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May 20 2022 8:37 PM ˚
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Young Jordanians innately committed to anti-Israel normalization

Osama al sharif
Osama Al Sharif is a journalist and political commentator based in Amman. (Photo: Jordan News)
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More than 25 years after the signing of the Jordan-Israel peace treaty, the vast majority of Jordanians remain adamantly hostile to their western neighbor, and while a new generation was born in the so-called peace era, the rejection of any form of normalization with Israel continues to rise. What is baffling for some analysts is the fact that young Jordanians, mostly university students, are now leading the movement to resist any form of normalization.اضافة اعلان

Jordan and Israel enjoyed a brief phase of warm peace under King Hussein and Prime Minister Yitzhak Rabin, who both had a shared vision for a regional Benelux, involving Jordan, Israel and a nascent Palestinian entity. This vision was shattered when Rabin was assassinated by a Jewish radical after a series of incitements by then upcoming Likud leader Benyamin Netanyahu.

For decades, peace between Jordan and Israel was described as cold and at best as tepid. Governments made deals, some controversial, but at the public level there was a general resentment toward and widespread boycott of any dealings with Israel by Jordanians. But why?

The relationship between Jordan and the West Bank is unique in all forms. Historically and politically, the West Bank was part of the Kingdom of Jordan between 1950 and 1967. The Jordanian Arab Army fought to defend the West Bank and East Jerusalem in the 1948 Arab-Israeli war. Many Jordanian soldiers died while defending the Old City. It was their sacrifice that prevented Israeli militias from taking the historical city then. Jordanians remember with pride their sacrifices in Jerusalem and elsewhere in Palestine to this date. And every year Jordanians mark the anniversary of the battle of Karameh, in 1968, when Israel tried to invade the East Bank and was repulsed by the Arab Army, at a cost, of course.

These battles are engraved in the national psyche. Jordan received waves of Palestinian refugees following the 1948 debacle and the 1967 war. Many of these refugees and displaced persons are Jordanian nationals.

Another dimension to Jordan’s unique tie to the Palestinian cause is the Hashemite custodianship of Jerusalem’s Muslim shrines, starting with the founder of the Kingdom, King Abdullah I, who was assassinated at the gates of Al-Aqsa Mosque in 1951. Even at the lowest point of ties with Israel, King Abdullah II has been consistent in reaffirming his commitment to protecting Al-Aqsa, which has been at the center of Jordan-Israel clash for years.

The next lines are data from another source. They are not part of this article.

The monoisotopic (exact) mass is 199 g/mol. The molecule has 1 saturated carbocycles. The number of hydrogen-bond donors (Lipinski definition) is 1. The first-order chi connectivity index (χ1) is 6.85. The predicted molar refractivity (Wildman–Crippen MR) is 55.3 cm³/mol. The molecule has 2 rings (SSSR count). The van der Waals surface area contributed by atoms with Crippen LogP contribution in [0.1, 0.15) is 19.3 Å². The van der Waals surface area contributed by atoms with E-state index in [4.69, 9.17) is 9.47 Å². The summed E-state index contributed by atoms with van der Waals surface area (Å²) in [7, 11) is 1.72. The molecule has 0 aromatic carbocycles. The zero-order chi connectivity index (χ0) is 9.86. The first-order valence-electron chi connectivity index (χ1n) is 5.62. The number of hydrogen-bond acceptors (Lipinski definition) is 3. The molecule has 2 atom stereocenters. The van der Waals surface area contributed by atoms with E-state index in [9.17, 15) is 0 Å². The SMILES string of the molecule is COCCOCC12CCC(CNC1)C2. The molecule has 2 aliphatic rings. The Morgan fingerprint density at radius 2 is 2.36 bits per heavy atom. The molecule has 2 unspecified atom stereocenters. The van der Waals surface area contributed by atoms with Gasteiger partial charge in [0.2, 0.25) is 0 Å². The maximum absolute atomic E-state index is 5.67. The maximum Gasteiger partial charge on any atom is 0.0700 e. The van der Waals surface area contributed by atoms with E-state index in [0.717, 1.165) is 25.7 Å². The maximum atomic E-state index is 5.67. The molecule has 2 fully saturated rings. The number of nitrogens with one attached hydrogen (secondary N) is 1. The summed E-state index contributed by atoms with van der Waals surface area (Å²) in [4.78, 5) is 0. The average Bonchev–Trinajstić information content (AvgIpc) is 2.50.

At popular level, Jordanians feel a special kinship to the suffering Palestinians. Israel has Palestinian blood on its hands, but it has also spilled Jordanian blood. Over the past decade, Israelis killed in cold blood a Jordanian judge crossing the river into the occupied territories in 2014 and two Jordanians, shot dead by an Israeli diplomat in the Israel embassy compound in Amman, in 2017. Both crimes have passed without accountability. Such incidents further tarnished Israel’s image among Jordanians.

And when it comes to rejecting the two-state solution, which Jordan staunchly supports, there is a special dimension that concerns Jordan. For decades, the Israeli Far Right has claimed that a Palestinian state does exist and it points to Jordan. The so-called Jordan Option is not a farcical rhetoric by a dazed Israeli politician, but a conviction that the Palestinian question can and will be resolved at the expense of Jordan.

Such existential concern has made headways among Jordanians, especially East Banker tribes that do not trust Israel and believe that a conspiracy exist to “liquidate” the Palestinian national cause at their expense. That is why any talk about redefining the Jordanian national identity is treated with great suspicion by Jordanians.

It is no wonder, then, that when Jordanians found out that their government had signed a letter of intent with Israel and the UAE last week to begin feasibility studies of a project dubbed “electricity-for-water” between Jordan and Israel, tens of mostly university students tried to stage a protest. They were quickly rounded up and arrested without charge. The move triggered nation-wide indignation that resulted in the staging of a number of protests last Friday involving thousands who denounced the proposed deal and called for the release of the students.

It was an ill-planned move by a government that had only a week before submitted proposals to empower the youth and encourage them to become politically active. The logic behind the proposed trilateral project baffled even experts, so the government came under pressure to withdraw from the deal.

Jordanians, from all walks of life, will continue to resist normalization with Israel, primarily because of their unique ties to the Palestinian cause. The amazing thing is that young Jordanians, born after the signing of the peace treaty, are now leading the protest movement and are inspiring the nation. Changing, or attempting to change, such innate convictions seems an impossible task at this stage. 

Osama Al Sharif is a journalist and political commentator based in Amman.

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